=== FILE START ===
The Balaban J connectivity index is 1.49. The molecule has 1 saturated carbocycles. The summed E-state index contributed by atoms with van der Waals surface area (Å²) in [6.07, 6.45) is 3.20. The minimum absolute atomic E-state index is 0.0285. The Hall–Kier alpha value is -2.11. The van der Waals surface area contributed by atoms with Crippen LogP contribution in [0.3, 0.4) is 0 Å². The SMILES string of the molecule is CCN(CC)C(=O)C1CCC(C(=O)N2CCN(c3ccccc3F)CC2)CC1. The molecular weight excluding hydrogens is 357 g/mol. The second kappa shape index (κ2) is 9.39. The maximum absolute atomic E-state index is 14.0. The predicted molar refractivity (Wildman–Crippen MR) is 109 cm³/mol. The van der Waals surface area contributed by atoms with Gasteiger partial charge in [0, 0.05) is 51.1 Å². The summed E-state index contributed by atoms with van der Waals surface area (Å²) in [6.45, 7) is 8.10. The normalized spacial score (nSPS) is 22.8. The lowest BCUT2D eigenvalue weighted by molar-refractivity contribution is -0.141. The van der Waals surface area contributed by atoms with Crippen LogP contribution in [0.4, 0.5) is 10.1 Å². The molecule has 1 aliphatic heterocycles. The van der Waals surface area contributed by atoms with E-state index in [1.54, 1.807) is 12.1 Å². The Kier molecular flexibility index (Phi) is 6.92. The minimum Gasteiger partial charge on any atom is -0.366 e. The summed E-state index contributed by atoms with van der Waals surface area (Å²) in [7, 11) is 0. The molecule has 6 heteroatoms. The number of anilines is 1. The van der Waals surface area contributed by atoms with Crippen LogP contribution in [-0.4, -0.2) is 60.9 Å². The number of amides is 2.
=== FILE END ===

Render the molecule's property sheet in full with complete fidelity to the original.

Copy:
The Balaban J connectivity index is 1.49. The molecule has 1 saturated carbocycles. The summed E-state index contributed by atoms with van der Waals surface area (Å²) in [6.07, 6.45) is 3.20. The minimum absolute atomic E-state index is 0.0285. The Hall–Kier alpha value is -2.11. The van der Waals surface area contributed by atoms with Crippen LogP contribution in [0.3, 0.4) is 0 Å². The SMILES string of the molecule is CCN(CC)C(=O)C1CCC(C(=O)N2CCN(c3ccccc3F)CC2)CC1. The molecular weight excluding hydrogens is 357 g/mol. The second kappa shape index (κ2) is 9.39. The maximum absolute atomic E-state index is 14.0. The predicted molar refractivity (Wildman–Crippen MR) is 109 cm³/mol. The van der Waals surface area contributed by atoms with Gasteiger partial charge in [0, 0.05) is 51.1 Å². The summed E-state index contributed by atoms with van der Waals surface area (Å²) in [6.45, 7) is 8.10. The normalized spacial score (nSPS) is 22.8. The lowest BCUT2D eigenvalue weighted by molar-refractivity contribution is -0.141. The van der Waals surface area contributed by atoms with Crippen LogP contribution in [0.4, 0.5) is 10.1 Å². The molecule has 1 aliphatic heterocycles. The van der Waals surface area contributed by atoms with E-state index in [1.54, 1.807) is 12.1 Å². The Kier molecular flexibility index (Phi) is 6.92. The minimum Gasteiger partial charge on any atom is -0.366 e. The summed E-state index contributed by atoms with van der Waals surface area (Å²) in [7, 11) is 0. The molecule has 6 heteroatoms. The number of anilines is 1. The van der Waals surface area contributed by atoms with Crippen LogP contribution in [-0.4, -0.2) is 60.9 Å². The number of amides is 2.